The personal banking information of about 160,000 U.S. residents walked out the door of the federal government's bank insurance agency on removable media of employees departing in recent months.
During the last seven months, seven departing employees at the Federal Deposit Insurance Corporation (FDIC) have left with personal banking information on thumb drives and other removable media, agency officials told a congressional subcommittee Thursday.
The FDIC, which provides deposit insurance to U.S. bank accounts, considered the data breaches as "inadvertent" copying of personal banking information that happened when departing employees were copying personal information to removable media, Lawrence Gross Jr., the FDIC's CIO, told the House of Representatives Science, Space, and Technology Committee's oversight subcommittee.
But in one case, the ex-employee denied downloading material and resisted turning it back over to the agency, lawmakers noted. One of the data breaches is the subject of a criminal investigation, said Fred Gibson, the FDIC's acting inspector general.
Lawmakers accused the FDIC of not taking the breaches seriously.
"Mr. Gross, you and I are viewing this incident from a completely different perspective," said Representative Bill Posey, a Florida Republican. "[You] call it a data breach. Where I'm from, we call it a theft if you take something that's not yours."
The FDIC didn't immediately report the incidents as major breaches to Congress until prompted by its inspector general's office, despite new guidance from the Office of Management and Budget to report serious breaches within seven days.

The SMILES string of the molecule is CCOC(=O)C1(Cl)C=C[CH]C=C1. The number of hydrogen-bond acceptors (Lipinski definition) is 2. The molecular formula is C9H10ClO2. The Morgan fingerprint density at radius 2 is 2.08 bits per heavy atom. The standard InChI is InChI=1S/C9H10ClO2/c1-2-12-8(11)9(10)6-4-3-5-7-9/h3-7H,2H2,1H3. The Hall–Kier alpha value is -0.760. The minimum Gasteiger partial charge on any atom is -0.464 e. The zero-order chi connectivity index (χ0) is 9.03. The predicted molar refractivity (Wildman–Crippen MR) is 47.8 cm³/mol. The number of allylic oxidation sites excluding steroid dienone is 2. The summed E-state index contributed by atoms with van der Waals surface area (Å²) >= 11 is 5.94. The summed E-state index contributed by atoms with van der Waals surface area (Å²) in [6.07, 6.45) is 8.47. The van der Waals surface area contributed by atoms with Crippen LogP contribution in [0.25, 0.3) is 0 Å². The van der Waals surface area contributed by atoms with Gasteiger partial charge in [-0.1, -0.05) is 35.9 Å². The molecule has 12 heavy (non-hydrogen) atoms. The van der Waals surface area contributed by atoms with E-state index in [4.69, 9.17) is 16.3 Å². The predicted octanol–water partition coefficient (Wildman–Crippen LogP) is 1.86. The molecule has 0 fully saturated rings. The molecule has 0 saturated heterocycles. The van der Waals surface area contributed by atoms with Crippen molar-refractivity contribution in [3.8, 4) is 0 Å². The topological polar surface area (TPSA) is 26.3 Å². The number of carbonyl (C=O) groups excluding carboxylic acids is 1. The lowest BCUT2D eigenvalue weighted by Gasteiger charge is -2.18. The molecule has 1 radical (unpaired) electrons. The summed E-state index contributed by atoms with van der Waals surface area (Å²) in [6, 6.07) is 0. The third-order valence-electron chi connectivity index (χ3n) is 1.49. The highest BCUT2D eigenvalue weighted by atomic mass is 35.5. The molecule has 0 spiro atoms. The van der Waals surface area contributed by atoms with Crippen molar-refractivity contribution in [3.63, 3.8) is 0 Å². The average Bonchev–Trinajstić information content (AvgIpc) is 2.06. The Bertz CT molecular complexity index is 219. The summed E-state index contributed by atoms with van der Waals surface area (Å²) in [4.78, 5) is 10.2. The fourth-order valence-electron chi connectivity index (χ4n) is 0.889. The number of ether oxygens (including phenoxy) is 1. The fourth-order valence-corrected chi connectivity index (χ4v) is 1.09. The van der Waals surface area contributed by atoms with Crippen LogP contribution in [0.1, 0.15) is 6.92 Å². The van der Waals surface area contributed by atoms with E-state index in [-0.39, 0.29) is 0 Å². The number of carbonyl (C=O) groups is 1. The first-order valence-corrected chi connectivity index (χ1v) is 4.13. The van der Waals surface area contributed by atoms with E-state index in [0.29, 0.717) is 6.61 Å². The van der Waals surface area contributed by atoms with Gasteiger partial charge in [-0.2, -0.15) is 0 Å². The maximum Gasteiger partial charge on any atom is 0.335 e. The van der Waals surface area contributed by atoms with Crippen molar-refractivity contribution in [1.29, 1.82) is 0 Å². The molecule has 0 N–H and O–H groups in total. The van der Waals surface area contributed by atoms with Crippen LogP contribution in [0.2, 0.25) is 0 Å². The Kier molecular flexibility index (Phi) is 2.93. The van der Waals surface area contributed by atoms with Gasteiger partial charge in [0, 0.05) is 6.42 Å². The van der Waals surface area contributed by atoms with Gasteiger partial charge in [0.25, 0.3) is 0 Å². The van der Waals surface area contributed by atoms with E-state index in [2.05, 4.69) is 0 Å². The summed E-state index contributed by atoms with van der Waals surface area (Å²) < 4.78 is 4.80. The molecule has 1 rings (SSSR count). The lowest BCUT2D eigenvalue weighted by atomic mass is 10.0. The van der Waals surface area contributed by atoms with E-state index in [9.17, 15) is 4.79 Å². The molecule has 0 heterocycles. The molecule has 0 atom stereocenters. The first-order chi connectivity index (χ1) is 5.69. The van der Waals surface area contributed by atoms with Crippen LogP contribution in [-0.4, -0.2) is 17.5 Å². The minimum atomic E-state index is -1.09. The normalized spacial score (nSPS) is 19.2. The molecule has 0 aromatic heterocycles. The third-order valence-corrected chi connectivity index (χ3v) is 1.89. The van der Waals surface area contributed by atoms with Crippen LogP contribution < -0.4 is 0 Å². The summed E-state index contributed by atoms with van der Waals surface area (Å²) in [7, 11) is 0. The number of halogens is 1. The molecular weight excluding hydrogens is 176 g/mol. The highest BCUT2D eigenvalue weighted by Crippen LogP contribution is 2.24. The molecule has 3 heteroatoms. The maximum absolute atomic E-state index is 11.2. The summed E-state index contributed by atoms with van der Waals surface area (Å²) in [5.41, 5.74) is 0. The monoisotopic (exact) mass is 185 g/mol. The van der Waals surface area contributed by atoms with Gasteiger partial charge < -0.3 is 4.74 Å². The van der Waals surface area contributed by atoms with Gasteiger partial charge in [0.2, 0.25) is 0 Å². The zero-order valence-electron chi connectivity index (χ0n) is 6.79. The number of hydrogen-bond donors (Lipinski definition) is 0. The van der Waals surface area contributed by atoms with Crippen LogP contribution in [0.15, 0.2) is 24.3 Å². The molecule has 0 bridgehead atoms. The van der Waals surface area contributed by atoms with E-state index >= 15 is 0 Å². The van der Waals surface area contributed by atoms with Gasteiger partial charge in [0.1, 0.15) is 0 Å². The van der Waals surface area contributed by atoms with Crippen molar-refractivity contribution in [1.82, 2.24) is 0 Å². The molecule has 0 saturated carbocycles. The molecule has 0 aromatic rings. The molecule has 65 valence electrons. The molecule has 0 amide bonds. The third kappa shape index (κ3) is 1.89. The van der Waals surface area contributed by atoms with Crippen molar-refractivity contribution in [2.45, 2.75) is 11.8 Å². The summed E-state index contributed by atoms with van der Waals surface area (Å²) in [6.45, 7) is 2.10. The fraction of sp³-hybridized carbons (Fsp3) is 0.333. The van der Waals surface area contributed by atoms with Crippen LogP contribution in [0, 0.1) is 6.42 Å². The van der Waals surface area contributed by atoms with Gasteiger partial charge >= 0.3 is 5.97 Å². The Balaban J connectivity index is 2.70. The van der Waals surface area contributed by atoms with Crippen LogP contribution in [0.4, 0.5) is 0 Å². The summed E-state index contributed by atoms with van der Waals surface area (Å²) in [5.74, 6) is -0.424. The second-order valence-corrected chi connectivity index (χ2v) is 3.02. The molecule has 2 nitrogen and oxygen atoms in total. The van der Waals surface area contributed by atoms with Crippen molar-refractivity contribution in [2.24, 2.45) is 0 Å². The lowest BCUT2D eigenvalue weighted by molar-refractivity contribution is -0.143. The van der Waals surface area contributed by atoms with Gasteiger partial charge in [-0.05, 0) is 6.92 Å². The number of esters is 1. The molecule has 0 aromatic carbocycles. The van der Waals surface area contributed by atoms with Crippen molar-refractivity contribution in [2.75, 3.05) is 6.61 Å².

Lawmakers questioned what they called a lack of transparency at the FDIC and a security policy that allows departing employees to download information from their hard drives.
"Regrettably, the American people have good reason to question whether their private banking information is secured by the FDIC," said Representative Barry Loudermilk, a Georgia Republican. "The agency is failing to safeguard private banking information."
The agency has a "long history" of cybersecurity problems, he added. Before the recent removable media incidents, a foreign government in 2011 hacked into the computers of senior officials at the agency and was undetected for more than a year.
Gross, hired as the FDIC's CIO just last November, said he didn't originally classify the removal media incidents as major breaches because they appeared to involve accidental copying of files during "nonadversarial" departures of employees. The former employees involved have signed affidavits saying they didn't share the data with others, he said.
Still, one of Gross' top priorities as CIO is to revamp the agency's policy about removable media and to add security safeguards to block downloads of personal data, he said.
Most employees now cannot download FDIC data to removable media, and the agency is adding digital rights management software to its network, he said.
"At the FDIC, we are keenly aware that protecting sensitive information is critical to our mission of maintaining stability and public confidence in the nation's financial system and we are continually enhancing our information security program," Gross added.
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